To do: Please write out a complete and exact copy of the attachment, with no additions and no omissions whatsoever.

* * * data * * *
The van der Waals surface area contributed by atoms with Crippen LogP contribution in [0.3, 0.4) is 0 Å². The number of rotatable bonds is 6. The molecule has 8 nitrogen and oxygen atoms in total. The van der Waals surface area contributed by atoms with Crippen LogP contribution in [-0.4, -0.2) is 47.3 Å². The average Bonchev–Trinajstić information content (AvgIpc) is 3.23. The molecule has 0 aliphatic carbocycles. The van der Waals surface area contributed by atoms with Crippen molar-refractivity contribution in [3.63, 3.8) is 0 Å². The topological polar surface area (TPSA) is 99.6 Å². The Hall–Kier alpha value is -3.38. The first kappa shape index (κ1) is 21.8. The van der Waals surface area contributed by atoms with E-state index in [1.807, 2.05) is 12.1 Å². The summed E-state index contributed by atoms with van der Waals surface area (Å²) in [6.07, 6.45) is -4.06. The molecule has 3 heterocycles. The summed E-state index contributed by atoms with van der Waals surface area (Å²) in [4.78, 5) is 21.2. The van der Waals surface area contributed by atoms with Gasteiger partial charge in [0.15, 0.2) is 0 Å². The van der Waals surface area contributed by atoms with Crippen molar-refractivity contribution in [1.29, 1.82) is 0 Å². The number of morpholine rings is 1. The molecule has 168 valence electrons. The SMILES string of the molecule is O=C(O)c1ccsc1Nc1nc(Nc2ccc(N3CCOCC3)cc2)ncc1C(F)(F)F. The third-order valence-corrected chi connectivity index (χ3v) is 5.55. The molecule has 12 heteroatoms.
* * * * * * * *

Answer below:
The van der Waals surface area contributed by atoms with Crippen LogP contribution in [0.3, 0.4) is 0 Å². The number of rotatable bonds is 6. The molecule has 8 nitrogen and oxygen atoms in total. The van der Waals surface area contributed by atoms with Crippen LogP contribution in [-0.4, -0.2) is 47.3 Å². The average Bonchev–Trinajstić information content (AvgIpc) is 3.23. The molecule has 0 aliphatic carbocycles. The van der Waals surface area contributed by atoms with Crippen molar-refractivity contribution in [3.63, 3.8) is 0 Å². The topological polar surface area (TPSA) is 99.6 Å². The Hall–Kier alpha value is -3.38. The first kappa shape index (κ1) is 21.8. The van der Waals surface area contributed by atoms with E-state index in [1.807, 2.05) is 12.1 Å². The summed E-state index contributed by atoms with van der Waals surface area (Å²) in [6.07, 6.45) is -4.06. The molecule has 3 heterocycles. The summed E-state index contributed by atoms with van der Waals surface area (Å²) in [4.78, 5) is 21.2. The van der Waals surface area contributed by atoms with Gasteiger partial charge in [0.15, 0.2) is 0 Å². The van der Waals surface area contributed by atoms with Crippen molar-refractivity contribution in [1.29, 1.82) is 0 Å². The number of morpholine rings is 1. The molecule has 168 valence electrons. The SMILES string of the molecule is O=C(O)c1ccsc1Nc1nc(Nc2ccc(N3CCOCC3)cc2)ncc1C(F)(F)F. The third-order valence-corrected chi connectivity index (χ3v) is 5.55. The molecule has 12 heteroatoms.